Coffee contains caffeine which is a naturally occurring psychoactive substance. A 2017 report showed that 13 to 18-year-olds experienced the greatest increase in daily coffee consumption, according to the Medical News Today website.
The report referenced above shows that 37% of children in this age group drink coffee daily, an increase from 23% in 2014 and 31% in 2016.
The sources of caffeine that children consume have changed over the years. Instead of drinking caffeinated soda, they are now consuming caffeine from energy drinks, coffee, or coffee-based drinks.
The problem with kids drinking coffee is the caffeine content. Currently, there are no federal guidelines regarding the amount of caffeine children intake. The American Academy of Pediatrics (AAP) discourages caffeine consumption for children.
Nonetheless, Canada has some basic guidelines. They recommend the following daily limits for caffeine:
1. For children aged 4 to 6 years, the maximum intake of coffee is 45 mg or the equivalent of 1 can (355 ml) of cola or less than half a cup of brewed coffee.
2. For ages 7 to 9 years, the maximum intake of coffee is 62.5 mg or the equivalent of 1.5 cans (355 ml) of cola or one shot of espresso.
3. For ages 10 to 12 years, the maximum intake of coffee is 85 mg. The equivalent of almost 2 cans (355 ml) of cola or less than 1 cup of brewed coffee.
For teenagers, the maximum intake of coffee is 85-100 mg. According to the Canada.ca website, a child should consume no more than 2.5 milligrams (mg) of caffeine per kilogram (kg) of body weight.
Foods and Drinks Containing Caffeine
Energy drinks and sodas may contain large amounts of caffeine.
According to the Consumer Reports website, the caffeine in energy drinks varies from 17 mg to 242 mg per serving. A normal serving of coffee contains 100 mg of caffeine, while 242 mg is equivalent to almost four espressos.
Caffeine is also present in other foods and drinks:
- Tea contains 48 mg of caffeine per 8 ounces.
- Caffeinated soda contains 37 mg of caffeine per 12 ounces.
- Hot chocolate contains 10 mg of caffeine per 12 ounces.
- Chocolate contains 10-30 mg of caffeine per 1.5 ounces.
- Coffee-flavoured foods, such as ice cream, yogurt, and candy
- Flavored water and various juices
- Energy bar
- Mint, gummy candies and chewing gum.
Caffeine can be toxic if taken in very high doses.
In 2017, when a healthy 16-year-old man from South Carolina died, medical experts determined that the cause of death was a "caffeine-induced cardiac event."
The teenager passed out after drinking lattes, soft drinks and energy drinks in less than 2 hours.
Therefore, be careful when consuming the foods and drinks above so as not to exceed the maximum daily coffee intake.
Impact of Caffeine on Children's Body
According to the Johns Hopkins website, caffeine has a dose-response effect. Because children are smaller than adults, even a small amount of coffee can affect how their bodies work.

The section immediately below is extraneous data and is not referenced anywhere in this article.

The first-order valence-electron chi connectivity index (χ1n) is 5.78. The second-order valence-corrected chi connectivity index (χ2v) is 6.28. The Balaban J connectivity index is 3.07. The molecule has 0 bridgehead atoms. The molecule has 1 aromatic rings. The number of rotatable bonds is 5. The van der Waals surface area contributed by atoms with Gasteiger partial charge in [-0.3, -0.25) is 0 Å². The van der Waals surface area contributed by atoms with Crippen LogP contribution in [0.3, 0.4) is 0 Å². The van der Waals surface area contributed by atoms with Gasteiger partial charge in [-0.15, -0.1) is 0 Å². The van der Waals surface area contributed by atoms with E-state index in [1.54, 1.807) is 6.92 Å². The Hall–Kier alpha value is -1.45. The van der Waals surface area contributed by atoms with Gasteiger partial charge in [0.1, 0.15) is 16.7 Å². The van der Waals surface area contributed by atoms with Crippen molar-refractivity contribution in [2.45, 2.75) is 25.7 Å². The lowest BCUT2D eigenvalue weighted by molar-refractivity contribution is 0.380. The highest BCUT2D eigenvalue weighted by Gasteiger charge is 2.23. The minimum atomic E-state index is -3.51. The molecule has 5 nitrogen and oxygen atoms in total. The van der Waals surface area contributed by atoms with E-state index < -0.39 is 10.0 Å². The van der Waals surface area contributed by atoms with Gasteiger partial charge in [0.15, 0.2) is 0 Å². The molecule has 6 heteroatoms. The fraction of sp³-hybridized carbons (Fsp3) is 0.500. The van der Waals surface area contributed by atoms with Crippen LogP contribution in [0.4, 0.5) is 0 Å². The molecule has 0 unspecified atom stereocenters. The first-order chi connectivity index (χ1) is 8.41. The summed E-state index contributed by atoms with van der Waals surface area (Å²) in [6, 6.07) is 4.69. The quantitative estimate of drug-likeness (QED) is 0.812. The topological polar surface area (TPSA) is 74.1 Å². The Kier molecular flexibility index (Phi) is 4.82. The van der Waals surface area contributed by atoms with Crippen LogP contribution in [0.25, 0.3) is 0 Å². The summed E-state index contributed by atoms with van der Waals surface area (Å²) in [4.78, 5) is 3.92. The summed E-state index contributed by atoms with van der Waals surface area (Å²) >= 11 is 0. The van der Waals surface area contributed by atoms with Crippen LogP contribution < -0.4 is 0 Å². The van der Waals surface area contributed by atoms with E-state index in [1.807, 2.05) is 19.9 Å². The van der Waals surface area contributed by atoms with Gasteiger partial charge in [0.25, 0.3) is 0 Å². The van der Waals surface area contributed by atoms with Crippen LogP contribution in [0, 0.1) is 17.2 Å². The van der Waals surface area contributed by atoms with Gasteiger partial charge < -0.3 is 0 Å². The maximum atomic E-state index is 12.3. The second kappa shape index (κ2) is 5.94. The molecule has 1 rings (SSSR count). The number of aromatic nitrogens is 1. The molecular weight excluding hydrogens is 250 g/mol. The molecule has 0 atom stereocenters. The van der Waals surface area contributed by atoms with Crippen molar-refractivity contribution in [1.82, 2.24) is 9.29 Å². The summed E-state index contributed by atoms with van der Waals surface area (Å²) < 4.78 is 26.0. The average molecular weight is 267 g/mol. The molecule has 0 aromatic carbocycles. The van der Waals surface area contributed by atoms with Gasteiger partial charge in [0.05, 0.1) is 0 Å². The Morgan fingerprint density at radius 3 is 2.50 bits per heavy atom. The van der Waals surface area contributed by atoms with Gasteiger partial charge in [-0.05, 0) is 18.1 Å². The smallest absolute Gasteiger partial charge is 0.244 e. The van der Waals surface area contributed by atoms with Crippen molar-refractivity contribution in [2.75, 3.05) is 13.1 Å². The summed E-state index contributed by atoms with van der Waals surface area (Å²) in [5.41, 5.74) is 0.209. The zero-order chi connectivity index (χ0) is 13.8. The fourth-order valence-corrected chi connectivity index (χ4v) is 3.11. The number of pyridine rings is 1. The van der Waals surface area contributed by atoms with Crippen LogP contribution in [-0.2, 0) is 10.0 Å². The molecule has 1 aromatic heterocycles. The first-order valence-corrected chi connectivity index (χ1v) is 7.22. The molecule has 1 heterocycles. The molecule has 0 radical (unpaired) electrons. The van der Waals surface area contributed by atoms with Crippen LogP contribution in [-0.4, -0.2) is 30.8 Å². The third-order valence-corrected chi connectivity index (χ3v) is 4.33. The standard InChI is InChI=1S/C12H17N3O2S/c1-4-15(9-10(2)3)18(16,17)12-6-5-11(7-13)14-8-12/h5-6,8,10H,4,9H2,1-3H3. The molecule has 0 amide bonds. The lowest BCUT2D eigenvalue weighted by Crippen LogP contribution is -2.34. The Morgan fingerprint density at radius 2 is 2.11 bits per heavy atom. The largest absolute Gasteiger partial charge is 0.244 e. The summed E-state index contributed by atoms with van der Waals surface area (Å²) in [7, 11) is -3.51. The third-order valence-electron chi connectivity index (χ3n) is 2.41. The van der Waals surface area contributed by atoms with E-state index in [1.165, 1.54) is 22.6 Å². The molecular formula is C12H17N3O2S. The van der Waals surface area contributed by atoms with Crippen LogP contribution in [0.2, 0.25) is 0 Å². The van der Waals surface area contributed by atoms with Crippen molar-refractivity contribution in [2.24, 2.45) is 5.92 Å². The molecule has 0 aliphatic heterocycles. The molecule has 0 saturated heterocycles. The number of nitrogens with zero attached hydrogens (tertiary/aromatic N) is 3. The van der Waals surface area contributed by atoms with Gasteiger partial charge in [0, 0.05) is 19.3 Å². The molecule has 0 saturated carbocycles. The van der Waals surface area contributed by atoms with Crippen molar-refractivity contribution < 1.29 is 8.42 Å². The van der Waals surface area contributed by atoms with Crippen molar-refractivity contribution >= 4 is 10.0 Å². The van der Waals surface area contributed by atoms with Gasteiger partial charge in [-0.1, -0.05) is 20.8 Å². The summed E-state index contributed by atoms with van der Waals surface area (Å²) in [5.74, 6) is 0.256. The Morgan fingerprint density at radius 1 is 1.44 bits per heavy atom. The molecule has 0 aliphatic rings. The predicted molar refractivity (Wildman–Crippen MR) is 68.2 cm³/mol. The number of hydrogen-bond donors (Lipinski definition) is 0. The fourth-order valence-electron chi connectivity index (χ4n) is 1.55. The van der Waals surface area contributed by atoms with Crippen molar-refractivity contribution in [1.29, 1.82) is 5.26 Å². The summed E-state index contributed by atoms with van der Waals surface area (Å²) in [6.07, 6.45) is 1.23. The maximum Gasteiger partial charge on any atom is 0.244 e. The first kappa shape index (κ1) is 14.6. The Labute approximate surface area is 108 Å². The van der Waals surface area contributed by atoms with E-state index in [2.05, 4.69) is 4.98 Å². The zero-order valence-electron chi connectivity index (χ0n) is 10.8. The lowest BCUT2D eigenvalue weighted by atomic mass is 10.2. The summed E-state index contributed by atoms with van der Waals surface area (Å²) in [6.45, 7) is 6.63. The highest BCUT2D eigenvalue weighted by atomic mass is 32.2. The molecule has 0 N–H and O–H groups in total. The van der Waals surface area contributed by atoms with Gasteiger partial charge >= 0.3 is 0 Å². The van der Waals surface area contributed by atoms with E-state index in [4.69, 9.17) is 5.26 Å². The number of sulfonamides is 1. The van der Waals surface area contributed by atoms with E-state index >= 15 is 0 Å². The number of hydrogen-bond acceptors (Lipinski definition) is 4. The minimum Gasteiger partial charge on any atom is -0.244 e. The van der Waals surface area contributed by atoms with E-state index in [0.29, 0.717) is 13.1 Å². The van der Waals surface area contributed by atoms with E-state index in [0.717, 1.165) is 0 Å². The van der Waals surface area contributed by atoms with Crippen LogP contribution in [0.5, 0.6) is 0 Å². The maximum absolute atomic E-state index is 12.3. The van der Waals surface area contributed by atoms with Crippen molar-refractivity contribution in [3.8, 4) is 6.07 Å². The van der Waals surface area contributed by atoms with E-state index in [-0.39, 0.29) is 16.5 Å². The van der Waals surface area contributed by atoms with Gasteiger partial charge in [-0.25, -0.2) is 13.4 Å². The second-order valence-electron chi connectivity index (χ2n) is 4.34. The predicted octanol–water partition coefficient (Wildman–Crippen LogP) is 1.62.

The bodies of children and adolescents are also still developing and the impact of caffeine on their nervous system and cardiovascular system is not fully known.
Too much caffeine can cause various health problems such as increased anxiety, increased heart rate and blood pressure, acid reflux and sleep disturbances.
Too much caffeine is harmful to children, and in very high doses it can be toxic.
In addition, caffeine can cause addiction. However, not everyone experiences withdrawal symptoms when they stop or reduce their caffeine intake.
People who have withdrawal symptoms may feel headaches, irritability, and fatigue.
Although caffeine does not stimulate the same areas of the brain as amphetamine or cocaine, the World Health Organization (WHO) recognizes caffeine-related withdrawal as a clinical disorder.
Symptoms of Caffeine Overdose
Coffee and caffeine can affect people differently, depending on weight, age, and other factors, such as underlying health conditions.
If a child has symptoms of a caffeine overdose or if they consume high doses of caffeine, seek immediate medical attention.
Symptoms of a caffeine overdose according to the Medical News Today website include:
- Nausea, vomiting and diarrhea
- Ntomach ache
- Fast breathing
- Feeling irritable
- Fast or irregular heartbeat
- Fnxiety attacks
Parents, guardians, or other responsible persons who have concerns about their child's coffee or caffeine intake should look carefully at the labels on the products they buy to check the caffeine content.
Adults should talk to children about safe daily caffeine limits.
Anyone concerned about their child's caffeine intake can talk to their pediatrician, child psychiatrist, or other medical professional for guidance.